Recommendation 22 Literature Review Summary

Key Points

  • Mental health literacy encompasses knowledge about mental health symptoms, interventions, and resources available, as well as positive attitudes and willingness to intervene when others are struggling.
  • Literacy campaigns targeted at mental health have been positively received in post-secondary institutions, though it is unclear how they might affect behavioural outcomes.
  • Mental health training can improve knowledge, attitudes and self-efficacy. However, improvements often diminish over time, and it is unclear how actual gatekeeping behaviours are affected.
  • Barriers to participating in training programs include lack of awareness, time constraints, resource limitations, and uncertainty about the benefits of training.

Literature Review Findings

Mental health literacy is broadly defined as knowledge of mental health symptoms, interventions, and resources available, as well as positive attitudes and self-efficacy toward helping others in need. Many students were aware of counselling services and symptoms related to depression, but fewer recognized other campus resources and types of mental health conditions. Health promotion and prevention of mental health issues were under-recognized; students only endorsed help-seeking actions when symptoms were severe. Additionally, students experiencing high levels of depression and distress were less likely to recognize symptoms of mental illness than others.

Various mental health literacy campaigns have been implemented in post-secondary settings. Feedback collected through focus groups and surveys tended to be positive, though response rates were often low and outcomes following exposure were minimal. Campaigns utilizing visual promotion materials are more effective when they are designed appealingly and with a student audience in mind. There is also a need for campaigns targeted at groups at higher risk of experiencing mental distress, such as LGBTQ+ and racialized student groups.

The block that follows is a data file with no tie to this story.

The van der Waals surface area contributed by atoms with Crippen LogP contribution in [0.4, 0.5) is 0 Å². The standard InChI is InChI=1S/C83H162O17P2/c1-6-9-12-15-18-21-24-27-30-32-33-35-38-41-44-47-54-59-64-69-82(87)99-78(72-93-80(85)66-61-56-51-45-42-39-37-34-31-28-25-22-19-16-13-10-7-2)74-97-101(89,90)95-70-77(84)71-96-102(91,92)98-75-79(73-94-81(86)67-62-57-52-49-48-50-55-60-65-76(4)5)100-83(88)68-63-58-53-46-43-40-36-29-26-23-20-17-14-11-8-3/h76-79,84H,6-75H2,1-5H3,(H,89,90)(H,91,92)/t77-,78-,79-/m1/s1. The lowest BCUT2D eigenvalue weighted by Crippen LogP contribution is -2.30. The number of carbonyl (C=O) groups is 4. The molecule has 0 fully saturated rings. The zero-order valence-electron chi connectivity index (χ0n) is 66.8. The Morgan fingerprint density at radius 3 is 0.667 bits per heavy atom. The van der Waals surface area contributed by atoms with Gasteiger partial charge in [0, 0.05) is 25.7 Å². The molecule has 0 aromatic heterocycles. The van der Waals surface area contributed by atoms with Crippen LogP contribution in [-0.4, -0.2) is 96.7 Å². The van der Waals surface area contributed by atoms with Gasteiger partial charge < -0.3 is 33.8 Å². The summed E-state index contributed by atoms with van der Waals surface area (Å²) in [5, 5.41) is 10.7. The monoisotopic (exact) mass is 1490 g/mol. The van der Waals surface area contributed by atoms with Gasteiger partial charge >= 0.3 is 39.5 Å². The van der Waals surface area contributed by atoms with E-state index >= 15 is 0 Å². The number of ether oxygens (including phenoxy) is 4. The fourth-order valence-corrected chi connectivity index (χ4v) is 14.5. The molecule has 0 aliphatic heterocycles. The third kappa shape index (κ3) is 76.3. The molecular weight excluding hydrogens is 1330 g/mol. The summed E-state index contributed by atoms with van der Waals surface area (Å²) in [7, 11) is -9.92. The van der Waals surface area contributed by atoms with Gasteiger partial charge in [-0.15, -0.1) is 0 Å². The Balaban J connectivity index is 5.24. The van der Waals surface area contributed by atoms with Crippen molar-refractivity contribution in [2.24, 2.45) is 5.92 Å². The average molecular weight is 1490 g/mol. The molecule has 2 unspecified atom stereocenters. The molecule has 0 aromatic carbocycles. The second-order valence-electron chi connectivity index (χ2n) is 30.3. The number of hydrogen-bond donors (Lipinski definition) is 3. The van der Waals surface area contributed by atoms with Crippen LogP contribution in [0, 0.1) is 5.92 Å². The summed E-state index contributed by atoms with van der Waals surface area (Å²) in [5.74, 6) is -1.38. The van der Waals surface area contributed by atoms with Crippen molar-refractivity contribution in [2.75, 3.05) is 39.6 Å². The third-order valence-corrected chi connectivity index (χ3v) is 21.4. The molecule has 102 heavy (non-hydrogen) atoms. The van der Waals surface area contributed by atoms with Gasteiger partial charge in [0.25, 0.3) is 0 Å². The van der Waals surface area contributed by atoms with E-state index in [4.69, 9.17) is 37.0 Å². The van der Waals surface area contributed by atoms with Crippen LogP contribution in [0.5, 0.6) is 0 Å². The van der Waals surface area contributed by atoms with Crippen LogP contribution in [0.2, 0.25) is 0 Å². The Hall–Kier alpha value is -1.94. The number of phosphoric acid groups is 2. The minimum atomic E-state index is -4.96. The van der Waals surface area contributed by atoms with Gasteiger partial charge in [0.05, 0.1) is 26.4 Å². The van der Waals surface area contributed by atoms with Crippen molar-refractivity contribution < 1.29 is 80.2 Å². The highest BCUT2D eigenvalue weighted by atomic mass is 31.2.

Mental health training programs are associated with short-term increases in self-reported knowledge, attitudes, and self-efficacy. However, there is mixed evidence supporting changes to actual behaviours; (quasi-)experimental studies found few differences in skills following training. Training programs that included components such as experiential learning exercises and scenarios tailored to post-secondary settings were the most effective at improving outcomes. Limitations of studies on training programs include low participation and response rates, lack of long-term follow-up assessments, and the use of instruments that have not been empirically validated.  

Faculty, staff and students described barriers to participating in training programs, such as lack of awareness about training opportunities, limited time and resources, and uncertainty about the benefits of training given the role of the person. Support from peers and leaders in the community was a strong enabling factor for participating in training.

Implications for Practice 

Mental health literacy campaigns need to be embedded into a larger policy and service framework that emphasizes health promotion and prevention as well as intervention and crisis management. Tailored campaigns for high risk groups, such as minority student populations and those experiencing high levels of mental distress, are recommended.

As part of a mental health literacy strategy, training programs need to be available to all members of the university community. Training programs that are specialized for post-secondary settings, incorporate experiential exercises, and which receive institutional resources and ongoing support, are likely to have the most impact.